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A couple of times on this current project developers have hit the same problem:

An object with related entities, i.e. an Order with a related Customer is sent back via WCF to entitywork to be saved. If the object is new we use AddObject() to put it back in the context and if it has changed, then we use ApplyCurrentValues() to update the object.

The Order object has changed, but the Customer object has not (unless the streaming via WCF affects it in some way). However, when calling SaveChanges() on the context the main object, Order in this example, is saved, but a new copy of Customer is also added to the database.

The workaround that we have found is to set the reference to Customer on Order to null before calling SaveChanges(), however this feels like a bit of a kludge.

What I'm looking for is the "correct" way to solve this problem, something akin to LazySaving = false, i.e. only save the object changed and don't try to create all the related objects.

Thanks in advance for any pointers.

share|improve this question
Are you using WCF RIA Services or your custom WCF? – Akash Kava May 19 '11 at 15:27
Custom WCF, but not with significant configuration differences from out of the can WCF. – Steven Wilber May 20 '11 at 11:27

I am not sure about Entity Framework, but I ran into this issue recently with NHibernate. I solved it by implementing save as follows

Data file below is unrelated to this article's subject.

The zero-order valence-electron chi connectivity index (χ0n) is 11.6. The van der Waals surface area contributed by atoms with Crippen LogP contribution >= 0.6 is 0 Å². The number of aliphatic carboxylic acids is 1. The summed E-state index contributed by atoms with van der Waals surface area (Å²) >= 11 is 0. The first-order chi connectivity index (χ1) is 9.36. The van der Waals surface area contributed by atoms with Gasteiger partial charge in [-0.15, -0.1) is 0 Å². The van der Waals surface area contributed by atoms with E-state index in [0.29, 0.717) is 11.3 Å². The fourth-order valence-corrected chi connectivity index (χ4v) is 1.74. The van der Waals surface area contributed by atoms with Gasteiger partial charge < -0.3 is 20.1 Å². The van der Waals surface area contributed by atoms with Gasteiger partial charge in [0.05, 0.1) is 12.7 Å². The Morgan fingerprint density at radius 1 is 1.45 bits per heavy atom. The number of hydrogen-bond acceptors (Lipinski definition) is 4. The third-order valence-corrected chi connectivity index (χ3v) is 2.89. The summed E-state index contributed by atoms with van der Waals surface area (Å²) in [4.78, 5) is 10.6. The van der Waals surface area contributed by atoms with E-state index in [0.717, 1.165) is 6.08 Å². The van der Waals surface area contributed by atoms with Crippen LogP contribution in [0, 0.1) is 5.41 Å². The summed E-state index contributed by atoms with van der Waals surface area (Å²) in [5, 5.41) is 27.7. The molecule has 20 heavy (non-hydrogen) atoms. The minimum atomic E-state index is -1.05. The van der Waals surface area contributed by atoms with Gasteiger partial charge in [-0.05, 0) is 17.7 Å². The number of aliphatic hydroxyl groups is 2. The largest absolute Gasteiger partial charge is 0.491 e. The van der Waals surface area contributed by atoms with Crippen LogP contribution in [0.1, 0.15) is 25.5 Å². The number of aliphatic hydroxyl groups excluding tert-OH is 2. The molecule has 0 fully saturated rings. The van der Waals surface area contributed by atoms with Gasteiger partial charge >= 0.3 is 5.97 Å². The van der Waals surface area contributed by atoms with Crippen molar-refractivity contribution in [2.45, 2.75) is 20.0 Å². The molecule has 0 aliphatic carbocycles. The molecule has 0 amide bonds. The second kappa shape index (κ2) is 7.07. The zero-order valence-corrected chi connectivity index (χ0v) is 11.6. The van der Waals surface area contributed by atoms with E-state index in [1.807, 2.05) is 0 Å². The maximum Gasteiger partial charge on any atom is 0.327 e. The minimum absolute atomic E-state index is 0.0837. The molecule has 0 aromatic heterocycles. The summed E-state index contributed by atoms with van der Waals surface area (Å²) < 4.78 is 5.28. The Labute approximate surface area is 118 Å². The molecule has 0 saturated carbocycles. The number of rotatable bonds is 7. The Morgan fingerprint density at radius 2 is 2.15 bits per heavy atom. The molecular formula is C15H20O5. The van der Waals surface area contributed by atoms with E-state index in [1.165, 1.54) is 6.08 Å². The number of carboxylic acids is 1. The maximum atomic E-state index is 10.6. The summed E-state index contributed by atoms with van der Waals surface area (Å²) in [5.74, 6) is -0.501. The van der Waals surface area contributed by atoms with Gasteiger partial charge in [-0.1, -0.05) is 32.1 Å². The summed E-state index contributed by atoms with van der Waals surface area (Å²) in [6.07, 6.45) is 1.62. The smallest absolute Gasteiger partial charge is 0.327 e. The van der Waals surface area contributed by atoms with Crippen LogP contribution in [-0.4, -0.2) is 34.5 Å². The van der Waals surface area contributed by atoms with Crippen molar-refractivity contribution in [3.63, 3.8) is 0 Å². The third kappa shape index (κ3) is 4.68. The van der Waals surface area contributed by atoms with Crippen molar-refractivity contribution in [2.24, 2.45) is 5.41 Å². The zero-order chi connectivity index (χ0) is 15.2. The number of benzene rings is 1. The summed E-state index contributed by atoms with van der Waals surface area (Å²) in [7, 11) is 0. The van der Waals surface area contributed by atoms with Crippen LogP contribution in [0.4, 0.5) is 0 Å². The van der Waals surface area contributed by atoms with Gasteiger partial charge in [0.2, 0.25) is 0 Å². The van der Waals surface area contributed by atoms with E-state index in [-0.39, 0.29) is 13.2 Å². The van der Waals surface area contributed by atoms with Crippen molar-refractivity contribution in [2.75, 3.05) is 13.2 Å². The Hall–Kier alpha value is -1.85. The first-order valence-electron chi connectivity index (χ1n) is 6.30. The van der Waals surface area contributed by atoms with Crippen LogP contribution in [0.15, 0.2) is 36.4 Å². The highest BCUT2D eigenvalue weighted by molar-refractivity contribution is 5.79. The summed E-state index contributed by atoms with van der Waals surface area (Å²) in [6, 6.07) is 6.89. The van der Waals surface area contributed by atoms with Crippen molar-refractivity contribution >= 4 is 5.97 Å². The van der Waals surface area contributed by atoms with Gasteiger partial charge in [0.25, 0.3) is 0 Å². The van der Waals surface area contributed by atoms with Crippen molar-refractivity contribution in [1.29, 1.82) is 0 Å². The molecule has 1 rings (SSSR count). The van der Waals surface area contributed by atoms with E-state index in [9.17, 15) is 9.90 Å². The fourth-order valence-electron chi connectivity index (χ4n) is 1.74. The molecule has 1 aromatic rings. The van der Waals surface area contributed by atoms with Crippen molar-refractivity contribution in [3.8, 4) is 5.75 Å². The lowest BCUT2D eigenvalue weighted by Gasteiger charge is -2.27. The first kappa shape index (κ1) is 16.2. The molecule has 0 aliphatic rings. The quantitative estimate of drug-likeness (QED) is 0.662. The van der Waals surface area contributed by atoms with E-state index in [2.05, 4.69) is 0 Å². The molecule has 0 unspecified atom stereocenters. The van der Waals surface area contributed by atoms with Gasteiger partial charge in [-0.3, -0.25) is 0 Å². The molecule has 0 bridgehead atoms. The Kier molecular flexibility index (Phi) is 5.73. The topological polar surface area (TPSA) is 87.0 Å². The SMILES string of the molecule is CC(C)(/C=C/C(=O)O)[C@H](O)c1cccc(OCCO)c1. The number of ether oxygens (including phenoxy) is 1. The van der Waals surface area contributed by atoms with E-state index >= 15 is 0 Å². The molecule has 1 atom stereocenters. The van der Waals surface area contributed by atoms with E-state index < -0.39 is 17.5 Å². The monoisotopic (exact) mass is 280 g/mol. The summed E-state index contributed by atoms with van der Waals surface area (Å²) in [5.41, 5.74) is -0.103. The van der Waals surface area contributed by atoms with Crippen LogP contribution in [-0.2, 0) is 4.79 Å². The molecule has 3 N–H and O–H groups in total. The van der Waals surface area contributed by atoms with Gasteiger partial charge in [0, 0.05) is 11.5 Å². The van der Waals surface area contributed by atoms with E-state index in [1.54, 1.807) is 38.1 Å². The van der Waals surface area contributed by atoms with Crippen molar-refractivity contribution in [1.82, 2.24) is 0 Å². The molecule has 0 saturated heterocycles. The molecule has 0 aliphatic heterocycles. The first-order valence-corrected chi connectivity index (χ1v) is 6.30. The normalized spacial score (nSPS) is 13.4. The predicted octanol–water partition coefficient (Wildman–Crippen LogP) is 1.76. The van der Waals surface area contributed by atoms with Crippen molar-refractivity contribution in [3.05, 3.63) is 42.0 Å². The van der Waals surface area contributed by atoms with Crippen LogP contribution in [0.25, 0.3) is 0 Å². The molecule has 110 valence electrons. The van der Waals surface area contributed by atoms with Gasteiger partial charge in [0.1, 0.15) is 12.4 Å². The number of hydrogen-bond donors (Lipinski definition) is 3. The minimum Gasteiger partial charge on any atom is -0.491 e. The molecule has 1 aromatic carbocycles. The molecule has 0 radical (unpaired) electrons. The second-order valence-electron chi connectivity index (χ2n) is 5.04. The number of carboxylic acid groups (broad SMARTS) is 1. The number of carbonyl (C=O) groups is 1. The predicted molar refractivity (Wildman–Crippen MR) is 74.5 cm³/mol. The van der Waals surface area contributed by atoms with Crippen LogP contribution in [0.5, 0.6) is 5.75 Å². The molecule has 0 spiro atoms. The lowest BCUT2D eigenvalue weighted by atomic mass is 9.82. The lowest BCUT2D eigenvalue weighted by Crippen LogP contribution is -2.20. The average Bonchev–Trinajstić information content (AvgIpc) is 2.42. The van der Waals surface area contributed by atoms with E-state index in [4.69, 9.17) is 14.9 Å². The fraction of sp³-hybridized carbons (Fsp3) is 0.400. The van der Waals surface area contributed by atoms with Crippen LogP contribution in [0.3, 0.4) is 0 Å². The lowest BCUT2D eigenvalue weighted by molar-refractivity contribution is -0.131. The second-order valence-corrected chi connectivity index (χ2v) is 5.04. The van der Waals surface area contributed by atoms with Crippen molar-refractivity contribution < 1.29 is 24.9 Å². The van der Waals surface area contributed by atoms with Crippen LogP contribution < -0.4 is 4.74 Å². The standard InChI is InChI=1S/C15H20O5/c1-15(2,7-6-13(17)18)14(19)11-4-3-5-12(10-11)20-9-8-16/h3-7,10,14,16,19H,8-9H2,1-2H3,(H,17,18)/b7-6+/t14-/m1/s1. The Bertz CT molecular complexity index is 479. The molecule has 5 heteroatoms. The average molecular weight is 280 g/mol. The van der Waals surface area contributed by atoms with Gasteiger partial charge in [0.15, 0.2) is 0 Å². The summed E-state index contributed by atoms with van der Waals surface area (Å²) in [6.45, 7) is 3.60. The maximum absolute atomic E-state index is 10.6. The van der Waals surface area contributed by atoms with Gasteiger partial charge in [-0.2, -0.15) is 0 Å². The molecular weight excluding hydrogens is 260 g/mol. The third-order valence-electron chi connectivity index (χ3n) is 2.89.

(1) Retrieve original entity from DB
(2) Update original entity from WCF Data Transfer object using AutoMapper
(3) Save original entity

I am not sure if you are trying to use your entities as DataContracts, in my experience its always better to use Data Transfer Objects rather than entities as you DataContract. If you dont, you continually run into all kinds of trouble, and DTO+AutoMapper gives you the control to solve most issues that you run into

share|improve this answer
Thanks for the quick response user760940. Unfortunately I don't have enough control of the architecture to implement this. In terms of saving, I'm going through basically the same process, i.e. 1) Load the original object from the DB (for updates) 2) Update the original object using ApplyCurrentValues 3) SaveChanges Sadly this still creates new copies of the related entities unless I null out the relationships. – Steven Wilber May 19 '11 at 11:20
Does the original object have the relationships when you do the load before the save? – gls123 May 22 '11 at 7:22
I can make it load up the data with the relationships. These might be changed for the object being saved, but to answer you question, yes, this is possible. – Steven Wilber May 23 '11 at 7:36

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